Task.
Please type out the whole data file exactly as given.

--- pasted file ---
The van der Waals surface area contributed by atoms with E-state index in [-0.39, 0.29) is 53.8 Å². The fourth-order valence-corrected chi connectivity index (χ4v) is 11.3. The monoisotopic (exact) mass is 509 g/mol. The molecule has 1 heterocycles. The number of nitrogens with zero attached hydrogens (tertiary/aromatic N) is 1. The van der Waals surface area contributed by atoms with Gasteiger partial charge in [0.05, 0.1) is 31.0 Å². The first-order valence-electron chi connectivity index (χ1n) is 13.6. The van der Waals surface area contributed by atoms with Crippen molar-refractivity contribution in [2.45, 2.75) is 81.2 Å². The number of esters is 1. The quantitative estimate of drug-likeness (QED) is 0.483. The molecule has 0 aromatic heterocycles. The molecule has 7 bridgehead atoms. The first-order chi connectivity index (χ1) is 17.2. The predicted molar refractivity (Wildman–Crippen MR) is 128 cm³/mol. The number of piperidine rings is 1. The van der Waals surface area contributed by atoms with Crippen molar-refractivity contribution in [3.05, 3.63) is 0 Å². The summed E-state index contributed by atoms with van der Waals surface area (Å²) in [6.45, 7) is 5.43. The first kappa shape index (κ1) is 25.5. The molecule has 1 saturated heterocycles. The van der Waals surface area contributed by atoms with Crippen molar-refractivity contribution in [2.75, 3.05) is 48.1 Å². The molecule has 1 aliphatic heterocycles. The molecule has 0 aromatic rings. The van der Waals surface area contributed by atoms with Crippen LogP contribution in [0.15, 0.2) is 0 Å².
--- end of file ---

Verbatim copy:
The van der Waals surface area contributed by atoms with E-state index in [-0.39, 0.29) is 53.8 Å². The fourth-order valence-corrected chi connectivity index (χ4v) is 11.3. The monoisotopic (exact) mass is 509 g/mol. The molecule has 1 heterocycles. The number of nitrogens with zero attached hydrogens (tertiary/aromatic N) is 1. The van der Waals surface area contributed by atoms with Gasteiger partial charge in [0.05, 0.1) is 31.0 Å². The first-order valence-electron chi connectivity index (χ1n) is 13.6. The van der Waals surface area contributed by atoms with Crippen molar-refractivity contribution in [2.45, 2.75) is 81.2 Å². The number of esters is 1. The quantitative estimate of drug-likeness (QED) is 0.483. The molecule has 0 aromatic heterocycles. The molecule has 7 bridgehead atoms. The first-order chi connectivity index (χ1) is 17.2. The predicted molar refractivity (Wildman–Crippen MR) is 128 cm³/mol. The number of piperidine rings is 1. The van der Waals surface area contributed by atoms with Crippen molar-refractivity contribution in [3.05, 3.63) is 0 Å². The summed E-state index contributed by atoms with van der Waals surface area (Å²) in [6.45, 7) is 5.43. The first kappa shape index (κ1) is 25.5. The molecule has 1 saturated heterocycles. The van der Waals surface area contributed by atoms with Crippen molar-refractivity contribution in [2.75, 3.05) is 48.1 Å². The molecule has 1 aliphatic heterocycles. The molecule has 0 aromatic rings. The van der Waals surface area contributed by atoms with Crippen LogP contribution in [0.15, 0.2) is 0 Å².